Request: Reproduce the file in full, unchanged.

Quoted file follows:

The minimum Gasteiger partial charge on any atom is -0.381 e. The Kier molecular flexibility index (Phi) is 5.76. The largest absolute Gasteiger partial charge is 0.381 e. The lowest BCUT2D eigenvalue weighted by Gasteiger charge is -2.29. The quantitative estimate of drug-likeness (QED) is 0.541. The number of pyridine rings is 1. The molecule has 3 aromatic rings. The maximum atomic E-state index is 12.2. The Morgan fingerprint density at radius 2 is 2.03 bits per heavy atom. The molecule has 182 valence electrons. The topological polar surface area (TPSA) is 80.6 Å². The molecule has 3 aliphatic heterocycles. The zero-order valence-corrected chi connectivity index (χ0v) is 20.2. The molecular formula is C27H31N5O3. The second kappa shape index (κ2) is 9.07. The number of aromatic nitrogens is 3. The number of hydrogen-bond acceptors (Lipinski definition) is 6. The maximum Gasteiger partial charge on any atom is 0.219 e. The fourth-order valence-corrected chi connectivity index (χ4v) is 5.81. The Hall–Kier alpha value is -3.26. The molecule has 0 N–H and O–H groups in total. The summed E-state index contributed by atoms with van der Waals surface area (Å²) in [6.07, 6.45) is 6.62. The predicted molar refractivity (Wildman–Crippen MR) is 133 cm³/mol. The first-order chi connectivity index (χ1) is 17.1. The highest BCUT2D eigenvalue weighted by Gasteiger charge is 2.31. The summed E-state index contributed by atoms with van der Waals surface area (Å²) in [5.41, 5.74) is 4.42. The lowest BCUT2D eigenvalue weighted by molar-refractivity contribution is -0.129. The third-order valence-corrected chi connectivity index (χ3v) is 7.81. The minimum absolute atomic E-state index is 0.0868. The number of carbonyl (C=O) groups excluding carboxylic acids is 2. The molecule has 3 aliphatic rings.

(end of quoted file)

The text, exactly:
The minimum Gasteiger partial charge on any atom is -0.381 e. The Kier molecular flexibility index (Phi) is 5.76. The largest absolute Gasteiger partial charge is 0.381 e. The lowest BCUT2D eigenvalue weighted by Gasteiger charge is -2.29. The quantitative estimate of drug-likeness (QED) is 0.541. The number of pyridine rings is 1. The molecule has 3 aromatic rings. The maximum atomic E-state index is 12.2. The Morgan fingerprint density at radius 2 is 2.03 bits per heavy atom. The molecule has 182 valence electrons. The topological polar surface area (TPSA) is 80.6 Å². The molecule has 3 aliphatic heterocycles. The zero-order valence-corrected chi connectivity index (χ0v) is 20.2. The molecular formula is C27H31N5O3. The second kappa shape index (κ2) is 9.07. The number of aromatic nitrogens is 3. The number of hydrogen-bond acceptors (Lipinski definition) is 6. The maximum Gasteiger partial charge on any atom is 0.219 e. The fourth-order valence-corrected chi connectivity index (χ4v) is 5.81. The Hall–Kier alpha value is -3.26. The molecule has 0 N–H and O–H groups in total. The summed E-state index contributed by atoms with van der Waals surface area (Å²) in [6.07, 6.45) is 6.62. The predicted molar refractivity (Wildman–Crippen MR) is 133 cm³/mol. The first-order chi connectivity index (χ1) is 17.1. The highest BCUT2D eigenvalue weighted by Gasteiger charge is 2.31. The summed E-state index contributed by atoms with van der Waals surface area (Å²) in [5.41, 5.74) is 4.42. The lowest BCUT2D eigenvalue weighted by molar-refractivity contribution is -0.129. The third-order valence-corrected chi connectivity index (χ3v) is 7.81. The minimum absolute atomic E-state index is 0.0868. The number of carbonyl (C=O) groups excluding carboxylic acids is 2. The molecule has 3 aliphatic rings.